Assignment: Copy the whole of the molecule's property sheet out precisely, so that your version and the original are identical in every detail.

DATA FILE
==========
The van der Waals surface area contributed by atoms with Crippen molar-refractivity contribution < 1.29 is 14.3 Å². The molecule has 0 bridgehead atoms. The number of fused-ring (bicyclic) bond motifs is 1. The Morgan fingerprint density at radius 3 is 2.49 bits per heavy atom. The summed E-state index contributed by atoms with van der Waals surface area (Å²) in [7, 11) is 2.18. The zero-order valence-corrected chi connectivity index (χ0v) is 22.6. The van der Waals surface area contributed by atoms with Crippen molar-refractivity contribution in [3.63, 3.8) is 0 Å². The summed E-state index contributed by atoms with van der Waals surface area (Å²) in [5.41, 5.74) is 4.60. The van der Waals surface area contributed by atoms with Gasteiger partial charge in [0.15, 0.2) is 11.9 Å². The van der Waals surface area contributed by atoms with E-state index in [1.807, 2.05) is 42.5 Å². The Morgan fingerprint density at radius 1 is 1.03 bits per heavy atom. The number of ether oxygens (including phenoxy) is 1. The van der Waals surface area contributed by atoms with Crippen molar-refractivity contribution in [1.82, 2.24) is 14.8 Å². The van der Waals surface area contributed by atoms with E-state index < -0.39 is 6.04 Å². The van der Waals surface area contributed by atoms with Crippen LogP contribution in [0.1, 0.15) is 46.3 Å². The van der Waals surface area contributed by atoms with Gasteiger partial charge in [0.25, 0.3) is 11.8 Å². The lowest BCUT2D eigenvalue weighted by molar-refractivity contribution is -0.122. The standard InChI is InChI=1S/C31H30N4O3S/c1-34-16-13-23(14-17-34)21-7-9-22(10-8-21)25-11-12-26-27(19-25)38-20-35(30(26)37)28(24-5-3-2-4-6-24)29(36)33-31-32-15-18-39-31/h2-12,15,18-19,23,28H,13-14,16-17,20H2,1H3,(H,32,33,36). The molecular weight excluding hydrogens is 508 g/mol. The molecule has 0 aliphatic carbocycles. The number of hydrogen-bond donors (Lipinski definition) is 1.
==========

The van der Waals surface area contributed by atoms with Crippen molar-refractivity contribution < 1.29 is 14.3 Å². The molecule has 0 bridgehead atoms. The number of fused-ring (bicyclic) bond motifs is 1. The Morgan fingerprint density at radius 3 is 2.49 bits per heavy atom. The summed E-state index contributed by atoms with van der Waals surface area (Å²) in [7, 11) is 2.18. The zero-order valence-corrected chi connectivity index (χ0v) is 22.6. The van der Waals surface area contributed by atoms with Crippen molar-refractivity contribution in [3.63, 3.8) is 0 Å². The summed E-state index contributed by atoms with van der Waals surface area (Å²) in [5.41, 5.74) is 4.60. The van der Waals surface area contributed by atoms with Gasteiger partial charge in [0.15, 0.2) is 11.9 Å². The van der Waals surface area contributed by atoms with E-state index in [1.807, 2.05) is 42.5 Å². The Morgan fingerprint density at radius 1 is 1.03 bits per heavy atom. The number of ether oxygens (including phenoxy) is 1. The van der Waals surface area contributed by atoms with Crippen molar-refractivity contribution in [1.82, 2.24) is 14.8 Å². The van der Waals surface area contributed by atoms with E-state index < -0.39 is 6.04 Å². The van der Waals surface area contributed by atoms with Crippen LogP contribution in [0.1, 0.15) is 46.3 Å². The van der Waals surface area contributed by atoms with Gasteiger partial charge in [0.25, 0.3) is 11.8 Å². The lowest BCUT2D eigenvalue weighted by molar-refractivity contribution is -0.122. The standard InChI is InChI=1S/C31H30N4O3S/c1-34-16-13-23(14-17-34)21-7-9-22(10-8-21)25-11-12-26-27(19-25)38-20-35(30(26)37)28(24-5-3-2-4-6-24)29(36)33-31-32-15-18-39-31/h2-12,15,18-19,23,28H,13-14,16-17,20H2,1H3,(H,32,33,36). The molecular weight excluding hydrogens is 508 g/mol. The molecule has 0 aliphatic carbocycles. The number of hydrogen-bond donors (Lipinski definition) is 1.